Every Note Playedby Published 20 Mar 2018
|Every Note Played.pdf|
From neuroscientist and New York Times bestselling author of Still Alice comes a powerful exploration of regret, forgiveness, freedom, and what it means to be alive.
An accomplished concert pianist, Richard received standing ovations from audiences all over the world in awe of his rare combination of emotional resonance and flawless technique. Every finger of his hands was a finely calibrated instrument, dancing across the keys and striking each note with exacting precision. That was eight months ago.
Richard now has ALS, and his entire right arm is paralyzed. His fingers are impotent, still, devoid of possibility. The loss of his hand feels like a death, a loss of true love, a divorce—his divorce.
He knows his left arm will go next.
Three years ago, Karina removed their framed wedding picture from the living room wall and hung a mirror there instead. But she still hasn’t moved on. Karina is paralyzed by excuses and fear, stuck in an unfulfilling life as a piano teacher, afraid to pursue the path she abandoned as a young woman, blaming Richard and their failed marriage for all of it.
When Richard becomes increasingly paralyzed and is no longer able to live on his own, Karina becomes his reluctant caretaker. As Richard’s muscles, voice, and breath fade, both he and Karina try to reconcile their past before it’s too late.
Poignant and powerful, Every Note Played is a masterful exploration of redemption and what it means to find peace inside of forgiveness.
"Every Note Played" Reviews
To me there is no doubt that the main “character” in this book is ALS. I had watched someone, from a distance, at the Y where I belong go from being a Navy Seal to losing everything. It was terrifying just from the little that I saw every few weeks.
Richard is not a likable character. He has led a selfish life centered around his career as a concert pianist. He distanced himself from his parents and brothers, was never present for his daughter Grace and moved the family to Boston. His wife Karina gave up her Jazz piano career as there were not a jazz movement in Boston. Then she had Grace and centered her life on her.
When Richard first hears his diagnosis he is in denial, as I guess most people would be. He is convinced that somehow the disease will not progress in him. When his arm and hand begin to stop working and he can no longer play the piano, the awful weight of this disease is finally apparent to him.
The novel is told from Richard’s point of view and Karina’s. They have both hurt each other, Karina denied Richard more children without his knowing and blamed him for her stymied career. Richard was selfish, unfaithful and never encouraged Karina’s career.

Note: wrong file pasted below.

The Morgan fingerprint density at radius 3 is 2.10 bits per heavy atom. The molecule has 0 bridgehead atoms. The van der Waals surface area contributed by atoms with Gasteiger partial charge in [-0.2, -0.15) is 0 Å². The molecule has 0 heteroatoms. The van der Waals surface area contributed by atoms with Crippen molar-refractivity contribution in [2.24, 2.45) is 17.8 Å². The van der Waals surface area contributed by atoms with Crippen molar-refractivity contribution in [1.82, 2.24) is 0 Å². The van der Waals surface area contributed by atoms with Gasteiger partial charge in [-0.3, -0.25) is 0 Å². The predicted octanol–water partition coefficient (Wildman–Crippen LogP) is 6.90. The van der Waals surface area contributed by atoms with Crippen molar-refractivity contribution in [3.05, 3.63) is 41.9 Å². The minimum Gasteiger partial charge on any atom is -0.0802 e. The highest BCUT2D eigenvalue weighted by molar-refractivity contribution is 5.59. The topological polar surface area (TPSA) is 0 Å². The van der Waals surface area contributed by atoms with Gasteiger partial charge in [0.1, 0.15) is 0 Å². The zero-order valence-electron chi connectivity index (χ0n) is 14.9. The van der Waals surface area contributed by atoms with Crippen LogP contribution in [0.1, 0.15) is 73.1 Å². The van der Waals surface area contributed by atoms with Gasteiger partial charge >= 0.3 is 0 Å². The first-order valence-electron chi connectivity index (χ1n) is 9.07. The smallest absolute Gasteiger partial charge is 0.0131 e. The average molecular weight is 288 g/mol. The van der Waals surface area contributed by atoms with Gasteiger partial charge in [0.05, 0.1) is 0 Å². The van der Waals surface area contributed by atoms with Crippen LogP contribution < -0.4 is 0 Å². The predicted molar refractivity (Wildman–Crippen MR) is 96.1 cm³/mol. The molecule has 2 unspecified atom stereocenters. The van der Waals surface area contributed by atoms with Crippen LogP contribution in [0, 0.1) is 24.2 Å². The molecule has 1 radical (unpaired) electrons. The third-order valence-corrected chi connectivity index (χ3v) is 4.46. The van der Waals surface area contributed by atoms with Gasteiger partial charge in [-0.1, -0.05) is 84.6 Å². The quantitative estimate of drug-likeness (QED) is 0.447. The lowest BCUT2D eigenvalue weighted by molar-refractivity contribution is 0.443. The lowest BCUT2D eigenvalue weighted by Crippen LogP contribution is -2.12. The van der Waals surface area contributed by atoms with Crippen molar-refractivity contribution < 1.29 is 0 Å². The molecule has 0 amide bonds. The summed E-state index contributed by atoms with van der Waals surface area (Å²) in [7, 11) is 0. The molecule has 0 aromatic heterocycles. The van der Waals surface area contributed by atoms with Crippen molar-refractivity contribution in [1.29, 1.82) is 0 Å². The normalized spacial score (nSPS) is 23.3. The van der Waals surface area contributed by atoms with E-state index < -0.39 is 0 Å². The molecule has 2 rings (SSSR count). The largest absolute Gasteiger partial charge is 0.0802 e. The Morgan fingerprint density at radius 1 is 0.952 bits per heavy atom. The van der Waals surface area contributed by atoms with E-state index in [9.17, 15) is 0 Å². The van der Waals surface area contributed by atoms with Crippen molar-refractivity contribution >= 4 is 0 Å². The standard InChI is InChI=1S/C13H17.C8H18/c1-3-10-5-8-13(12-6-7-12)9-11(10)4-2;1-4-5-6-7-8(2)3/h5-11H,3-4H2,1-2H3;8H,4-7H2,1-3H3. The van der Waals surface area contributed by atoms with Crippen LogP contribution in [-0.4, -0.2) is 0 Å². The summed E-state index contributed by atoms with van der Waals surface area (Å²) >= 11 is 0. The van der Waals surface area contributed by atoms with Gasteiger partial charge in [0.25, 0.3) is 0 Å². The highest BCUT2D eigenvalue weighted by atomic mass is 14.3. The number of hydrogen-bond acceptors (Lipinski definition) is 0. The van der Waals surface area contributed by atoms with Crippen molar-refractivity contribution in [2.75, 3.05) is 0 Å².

This book is about ALS and we are informed in very descriptive, sometimes scary language which at times is hard to read. This book is also about forgiveness, redemption and telling those you love how you really feel.
The writing is very good, sometimes too technical and unfortunately the only glimpse of hope comes in the author’s notes “about the same time that I finished the final draft of this book, the FDA approved a new drug for the treatment of ALS. Radicava will become available by prescription to patients in August 2017, after this book goes to press” “In a trial in Japan Radicava slowed the decline in physical symptoms by 33%”.
I received an ARC of this novel from the publisher through Edelweiss, thank you.
Resubmitting my review because I would like my Facebook friends to share it :)
Lisa Genova has done it again – this is an absolutely brilliant book about ALS and the effects on the entire family. Genova has a gift for putting her readers right there with her characters. She does a great service in fostering knowledge and empathy for all those affected by the diseases she writes about. I buddy read this with my GR friend Victoria and it inspired some truly fantastic discussions. Thanks Victoria!
Richard is a world-class pianist who is “loved by everyone and by no one”. His professional career has never been better while his personal life is a disaster. He’s divorced from Karina and estranged from Grace, his college-aged daughter. Yet, when it becomes clear Richard can no longer care for himself, Richard moves back to the family home and Karina becomes his reluctant caregiver.
This is not an easy book to read. It’s messy, it’s horrifying. The situations are so vividly drawn, so real, I could feel Richard’s pain, shame, and humiliation. Genova unflinchingly shows us the physical and emotional devastation as ALS robs Richard of everything he holds dear. The difficulty of the caregiver role is not ignored or glossed over as we see Karina struggle with emotional and physical exhaustion.
It can be uncomfortable reading, but how can we have compassion and truly empathize without fully understanding what it’s like to walk that path?
The work of dying is emotional as well as physical. There are a lot of unresolved issues this family must work through: regret, guilt, anger, resentment. As their past is revealed, there are a few surprise revelations in store for the reader. The family is a dysfunctional one and no one talks to one another about the stuff that matters, which can be frustrating as a reader. So much pain, so much misunderstanding could have been resolved if only they talked to one another long ago. I didn’t find Richard and Karina the most likable of characters and the fact that I felt enormous empathy for them is a testament to the author’s talent. Seeing growth in the characters was one of my favorite parts of the book.